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Feds Approve LaGuardia AirTrain Despite Objections From Local Leaders

The LaGuardia AirTrain has been approved by the FAA. (Courtesy of Port Authority)

July 20, 2021 By Allie Griffin

The Federal Aviation Administration (FAA) approved the state’s $2 billion plan to build an AirTrain to LaGuardia Airport Tuesday.

Its approval — which was previously delayed — paves the way for the Port Authority of New York and New Jersey to begin construction of the 1.5 mile rail line linking LaGuardia Airport to the 7 train and Long Island Rail Road at Willets Point.

The FAA approved the plan, first proposed by Governor Andrew Cuomo in 2015, despite opposition from many Queens residents and elected officials.

Several local lawmakers, including Congresswoman Alexandria Ocasio-Cortez and State Sen. Jessica Ramos, have been critical of the project.

Ramos fired off a tweet this afternoon following the FAA’s approval.

This is a huge slap in the face by @NYGovCuomo to the residents of East Elmhurst,” Ramos said. “COVID has already taken a devastating toll on our neighbors. The last thing we need is a multi-billion dollar vanity project that will further affect the health & well-being of our communities.”

Ocasio-Cortez has been an outspoken critic of the project, often questioning the route the train will take. She says that the route is illogical — making riders from Manhattan travel past the airport to Willets Point to then backtrack to the airport.

Several critics are also concerned about the environmental impact it will have on the nearby Flushing Bay and say that it will reduce the quality of life for nearby residents. Others say that the project will lead to overcrowding on the 7 train.

However, Cuomo celebrated the approval.

“The new LaGuardia Airport—the first new airport in the United States in over 25 years and the front door to New York—deserves a reliable, efficient, and affordable transit connector worthy of its destination,” Cuomo said in a statement. “With the Federal Aviation Administration’s approval today of the LaGuardia AirTrain, that’s exactly what New Yorkers will get.”

The Queens Chamber of Commerce, which has long supported the AirTrain project, also applauded the FAA’s decision.

“The Queens Chamber of Commerce is delighted that the Federal Aviation Administration has approved The LaGuardia AirTrain, a project that will be a boon to Queens’ business community and our entire region,” said the Chamber President and CEO Tom Grech.

Early construction, such as utility work, for the AirTrain was expected to begin last month, but was delayed until the FAA issued a decision. The majority of the construction work is not slated to begin until April 2022.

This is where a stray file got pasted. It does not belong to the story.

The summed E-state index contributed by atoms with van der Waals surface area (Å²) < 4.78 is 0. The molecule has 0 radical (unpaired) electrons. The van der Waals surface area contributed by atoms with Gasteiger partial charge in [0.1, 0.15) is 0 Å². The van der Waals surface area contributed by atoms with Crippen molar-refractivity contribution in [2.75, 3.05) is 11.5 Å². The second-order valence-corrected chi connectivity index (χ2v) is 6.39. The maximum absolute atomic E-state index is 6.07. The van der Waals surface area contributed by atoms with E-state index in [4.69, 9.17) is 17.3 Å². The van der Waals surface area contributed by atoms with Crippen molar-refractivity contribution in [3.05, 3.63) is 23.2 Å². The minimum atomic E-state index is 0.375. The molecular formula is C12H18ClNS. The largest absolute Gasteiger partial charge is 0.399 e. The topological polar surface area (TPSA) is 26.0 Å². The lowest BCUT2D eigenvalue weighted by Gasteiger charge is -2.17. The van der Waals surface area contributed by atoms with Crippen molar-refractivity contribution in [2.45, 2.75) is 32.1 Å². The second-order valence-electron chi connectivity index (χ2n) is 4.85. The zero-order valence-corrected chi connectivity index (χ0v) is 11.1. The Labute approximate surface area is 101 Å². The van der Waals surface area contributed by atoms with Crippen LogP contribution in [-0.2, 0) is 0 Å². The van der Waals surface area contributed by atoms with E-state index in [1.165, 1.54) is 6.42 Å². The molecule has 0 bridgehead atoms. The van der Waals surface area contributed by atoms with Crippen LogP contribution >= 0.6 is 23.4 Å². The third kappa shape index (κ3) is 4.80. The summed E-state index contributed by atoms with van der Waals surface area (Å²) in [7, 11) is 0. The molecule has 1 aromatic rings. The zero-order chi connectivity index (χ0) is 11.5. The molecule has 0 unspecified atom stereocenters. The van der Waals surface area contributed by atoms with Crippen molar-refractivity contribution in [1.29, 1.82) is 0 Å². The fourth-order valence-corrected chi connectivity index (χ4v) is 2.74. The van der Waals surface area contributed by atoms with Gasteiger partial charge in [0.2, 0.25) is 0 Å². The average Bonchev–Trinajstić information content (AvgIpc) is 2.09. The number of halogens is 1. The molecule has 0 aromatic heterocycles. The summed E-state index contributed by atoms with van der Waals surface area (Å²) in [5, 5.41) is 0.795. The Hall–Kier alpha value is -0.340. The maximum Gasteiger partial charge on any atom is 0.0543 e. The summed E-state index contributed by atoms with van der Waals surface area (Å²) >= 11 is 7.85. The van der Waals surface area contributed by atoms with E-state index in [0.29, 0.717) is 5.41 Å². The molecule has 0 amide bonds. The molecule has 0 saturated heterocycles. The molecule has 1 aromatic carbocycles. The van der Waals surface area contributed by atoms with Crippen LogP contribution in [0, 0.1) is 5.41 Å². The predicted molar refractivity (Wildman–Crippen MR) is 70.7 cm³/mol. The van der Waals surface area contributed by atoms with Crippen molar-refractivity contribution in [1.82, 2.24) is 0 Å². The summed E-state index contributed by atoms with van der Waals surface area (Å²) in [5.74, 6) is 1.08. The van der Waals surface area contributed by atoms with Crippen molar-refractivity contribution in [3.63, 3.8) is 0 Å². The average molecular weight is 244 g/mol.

The AirTrain, which the FAA has approved, will run along the route shown in map (Port Authority)

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Larry Penner

Neither Governor Cuomo, Port Authority Chairman Cotton, MTA Chairman Foye, LIRR President Eng and NYC Transit Interim President Feinberg has ever revealed what the additional operating costs would be to provide supporting LIRR & NYC Transit service. No one has identified the funding sources to pay for increasing frequency of service.

Only Governor Cuomo, the Port Authority, their consultants along with labor unions and construction contractors who would benefit by this project, refuse to acknowledge the reality that a thirty minute trip is fantasy.
In our new COVID-19 world, the anticipated ridership figures for the Air Train need to be updated.
In 2014, Cuomo said the cost was $450 million with a completion date of 2019. The Port Authority has budgeted $2.05 billion of funding within the $37 billion 2017 – 2026 Ten Year Capital Plan for the project with a completion date of 2025. Who will pay for the additional costs if the construction bids come in above the available funding? Who can guarantee the final cost and completion date?.
Extension of the NYC Transit N & W Astoria subway lines always made more sense. This would provide a direct one seat ride without having to change at Mets Willets Point.

(Larry Penner is a transportation advocate, historian and writer who previously worked for the Federal Transit Administration Region 2 New York Office)

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